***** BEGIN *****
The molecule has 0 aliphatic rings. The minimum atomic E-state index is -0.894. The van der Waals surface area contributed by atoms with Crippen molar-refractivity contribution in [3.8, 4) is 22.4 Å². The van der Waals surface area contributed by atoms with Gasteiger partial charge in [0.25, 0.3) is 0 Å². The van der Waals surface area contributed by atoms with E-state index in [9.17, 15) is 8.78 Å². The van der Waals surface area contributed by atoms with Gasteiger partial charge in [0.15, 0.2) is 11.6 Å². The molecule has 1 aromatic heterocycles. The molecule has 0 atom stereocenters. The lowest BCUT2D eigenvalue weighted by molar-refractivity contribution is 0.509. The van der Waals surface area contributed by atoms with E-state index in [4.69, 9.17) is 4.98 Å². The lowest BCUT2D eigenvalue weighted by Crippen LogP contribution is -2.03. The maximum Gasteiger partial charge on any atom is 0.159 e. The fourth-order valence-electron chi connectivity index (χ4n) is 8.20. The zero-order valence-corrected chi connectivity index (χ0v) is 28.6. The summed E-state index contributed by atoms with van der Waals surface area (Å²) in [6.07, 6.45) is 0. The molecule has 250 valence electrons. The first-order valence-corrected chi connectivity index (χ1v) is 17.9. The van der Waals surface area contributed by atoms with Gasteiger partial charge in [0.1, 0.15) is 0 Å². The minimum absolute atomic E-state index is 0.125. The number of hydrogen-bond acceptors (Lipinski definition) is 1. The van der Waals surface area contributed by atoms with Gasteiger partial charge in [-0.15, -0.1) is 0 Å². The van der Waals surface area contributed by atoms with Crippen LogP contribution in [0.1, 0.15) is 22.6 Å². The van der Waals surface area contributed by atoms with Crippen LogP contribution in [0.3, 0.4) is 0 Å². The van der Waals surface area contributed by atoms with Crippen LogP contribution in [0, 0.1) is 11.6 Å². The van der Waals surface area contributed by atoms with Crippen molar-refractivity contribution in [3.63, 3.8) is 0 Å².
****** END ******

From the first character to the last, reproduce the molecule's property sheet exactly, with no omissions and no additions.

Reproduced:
The molecule has 0 aliphatic rings. The minimum atomic E-state index is -0.894. The van der Waals surface area contributed by atoms with Crippen molar-refractivity contribution in [3.8, 4) is 22.4 Å². The van der Waals surface area contributed by atoms with Gasteiger partial charge in [0.25, 0.3) is 0 Å². The van der Waals surface area contributed by atoms with E-state index in [9.17, 15) is 8.78 Å². The van der Waals surface area contributed by atoms with Gasteiger partial charge in [0.15, 0.2) is 11.6 Å². The molecule has 1 aromatic heterocycles. The molecule has 0 atom stereocenters. The lowest BCUT2D eigenvalue weighted by molar-refractivity contribution is 0.509. The van der Waals surface area contributed by atoms with E-state index in [4.69, 9.17) is 4.98 Å². The lowest BCUT2D eigenvalue weighted by Crippen LogP contribution is -2.03. The maximum Gasteiger partial charge on any atom is 0.159 e. The fourth-order valence-electron chi connectivity index (χ4n) is 8.20. The zero-order valence-corrected chi connectivity index (χ0v) is 28.6. The summed E-state index contributed by atoms with van der Waals surface area (Å²) in [6.07, 6.45) is 0. The molecule has 250 valence electrons. The first-order valence-corrected chi connectivity index (χ1v) is 17.9. The van der Waals surface area contributed by atoms with Gasteiger partial charge in [0.1, 0.15) is 0 Å². The minimum absolute atomic E-state index is 0.125. The number of hydrogen-bond acceptors (Lipinski definition) is 1. The van der Waals surface area contributed by atoms with Gasteiger partial charge in [-0.15, -0.1) is 0 Å². The van der Waals surface area contributed by atoms with Crippen LogP contribution in [0.1, 0.15) is 22.6 Å². The van der Waals surface area contributed by atoms with Crippen LogP contribution in [0.3, 0.4) is 0 Å². The van der Waals surface area contributed by atoms with Crippen LogP contribution in [0, 0.1) is 11.6 Å². The van der Waals surface area contributed by atoms with Crippen molar-refractivity contribution in [3.63, 3.8) is 0 Å².